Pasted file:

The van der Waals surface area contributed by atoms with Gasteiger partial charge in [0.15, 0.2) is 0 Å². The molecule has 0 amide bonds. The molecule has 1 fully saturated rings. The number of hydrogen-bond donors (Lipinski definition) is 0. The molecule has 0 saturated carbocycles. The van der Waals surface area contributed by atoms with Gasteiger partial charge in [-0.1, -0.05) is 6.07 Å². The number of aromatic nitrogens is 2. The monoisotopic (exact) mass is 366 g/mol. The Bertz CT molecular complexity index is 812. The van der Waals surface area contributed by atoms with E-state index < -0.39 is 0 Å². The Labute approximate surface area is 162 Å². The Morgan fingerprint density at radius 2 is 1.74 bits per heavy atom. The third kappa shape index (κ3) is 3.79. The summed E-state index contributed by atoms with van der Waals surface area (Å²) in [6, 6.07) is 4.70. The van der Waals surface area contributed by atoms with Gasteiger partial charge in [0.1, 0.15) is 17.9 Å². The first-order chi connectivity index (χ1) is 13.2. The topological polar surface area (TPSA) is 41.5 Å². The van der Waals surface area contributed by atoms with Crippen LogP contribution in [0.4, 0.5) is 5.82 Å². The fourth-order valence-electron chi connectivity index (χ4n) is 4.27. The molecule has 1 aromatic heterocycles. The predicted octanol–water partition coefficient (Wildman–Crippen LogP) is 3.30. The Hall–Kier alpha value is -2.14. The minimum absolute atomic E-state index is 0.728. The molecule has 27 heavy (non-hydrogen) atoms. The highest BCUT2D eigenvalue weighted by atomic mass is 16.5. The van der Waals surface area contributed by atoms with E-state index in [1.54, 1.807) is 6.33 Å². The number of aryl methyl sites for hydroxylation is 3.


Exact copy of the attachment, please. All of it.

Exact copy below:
The van der Waals surface area contributed by atoms with Gasteiger partial charge in [0.15, 0.2) is 0 Å². The molecule has 0 amide bonds. The molecule has 1 fully saturated rings. The number of hydrogen-bond donors (Lipinski definition) is 0. The molecule has 0 saturated carbocycles. The van der Waals surface area contributed by atoms with Gasteiger partial charge in [-0.1, -0.05) is 6.07 Å². The number of aromatic nitrogens is 2. The monoisotopic (exact) mass is 366 g/mol. The Bertz CT molecular complexity index is 812. The van der Waals surface area contributed by atoms with E-state index < -0.39 is 0 Å². The Labute approximate surface area is 162 Å². The Morgan fingerprint density at radius 2 is 1.74 bits per heavy atom. The third kappa shape index (κ3) is 3.79. The summed E-state index contributed by atoms with van der Waals surface area (Å²) in [6, 6.07) is 4.70. The van der Waals surface area contributed by atoms with Gasteiger partial charge in [0.1, 0.15) is 17.9 Å². The first-order chi connectivity index (χ1) is 13.2. The topological polar surface area (TPSA) is 41.5 Å². The van der Waals surface area contributed by atoms with Crippen LogP contribution in [0.4, 0.5) is 5.82 Å². The fourth-order valence-electron chi connectivity index (χ4n) is 4.27. The molecule has 1 aromatic heterocycles. The predicted octanol–water partition coefficient (Wildman–Crippen LogP) is 3.30. The Hall–Kier alpha value is -2.14. The minimum absolute atomic E-state index is 0.728. The molecule has 27 heavy (non-hydrogen) atoms. The highest BCUT2D eigenvalue weighted by atomic mass is 16.5. The van der Waals surface area contributed by atoms with E-state index in [1.54, 1.807) is 6.33 Å². The number of aryl methyl sites for hydroxylation is 3.